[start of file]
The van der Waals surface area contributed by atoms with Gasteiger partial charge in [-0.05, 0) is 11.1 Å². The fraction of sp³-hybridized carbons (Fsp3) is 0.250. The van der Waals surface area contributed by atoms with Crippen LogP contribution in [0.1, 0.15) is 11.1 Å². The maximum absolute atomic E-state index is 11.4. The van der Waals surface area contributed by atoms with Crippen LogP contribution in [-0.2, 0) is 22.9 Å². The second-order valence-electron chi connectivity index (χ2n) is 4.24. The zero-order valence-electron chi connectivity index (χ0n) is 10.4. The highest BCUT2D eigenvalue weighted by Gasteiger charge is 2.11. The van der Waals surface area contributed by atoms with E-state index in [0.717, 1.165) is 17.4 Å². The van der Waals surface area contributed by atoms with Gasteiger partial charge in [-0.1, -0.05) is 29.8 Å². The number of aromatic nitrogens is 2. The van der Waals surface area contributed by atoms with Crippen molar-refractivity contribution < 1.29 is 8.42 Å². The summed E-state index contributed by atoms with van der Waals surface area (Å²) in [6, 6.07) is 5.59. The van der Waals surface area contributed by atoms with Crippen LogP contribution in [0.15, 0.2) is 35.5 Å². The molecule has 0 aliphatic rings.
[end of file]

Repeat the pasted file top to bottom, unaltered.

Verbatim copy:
The van der Waals surface area contributed by atoms with Gasteiger partial charge in [-0.05, 0) is 11.1 Å². The fraction of sp³-hybridized carbons (Fsp3) is 0.250. The van der Waals surface area contributed by atoms with Crippen LogP contribution in [0.1, 0.15) is 11.1 Å². The maximum absolute atomic E-state index is 11.4. The van der Waals surface area contributed by atoms with Crippen LogP contribution in [-0.2, 0) is 22.9 Å². The second-order valence-electron chi connectivity index (χ2n) is 4.24. The zero-order valence-electron chi connectivity index (χ0n) is 10.4. The highest BCUT2D eigenvalue weighted by Gasteiger charge is 2.11. The van der Waals surface area contributed by atoms with E-state index in [0.717, 1.165) is 17.4 Å². The van der Waals surface area contributed by atoms with Gasteiger partial charge in [-0.1, -0.05) is 29.8 Å². The number of aromatic nitrogens is 2. The van der Waals surface area contributed by atoms with Crippen molar-refractivity contribution < 1.29 is 8.42 Å². The summed E-state index contributed by atoms with van der Waals surface area (Å²) in [6, 6.07) is 5.59. The van der Waals surface area contributed by atoms with Crippen LogP contribution in [0.15, 0.2) is 35.5 Å². The molecule has 0 aliphatic rings.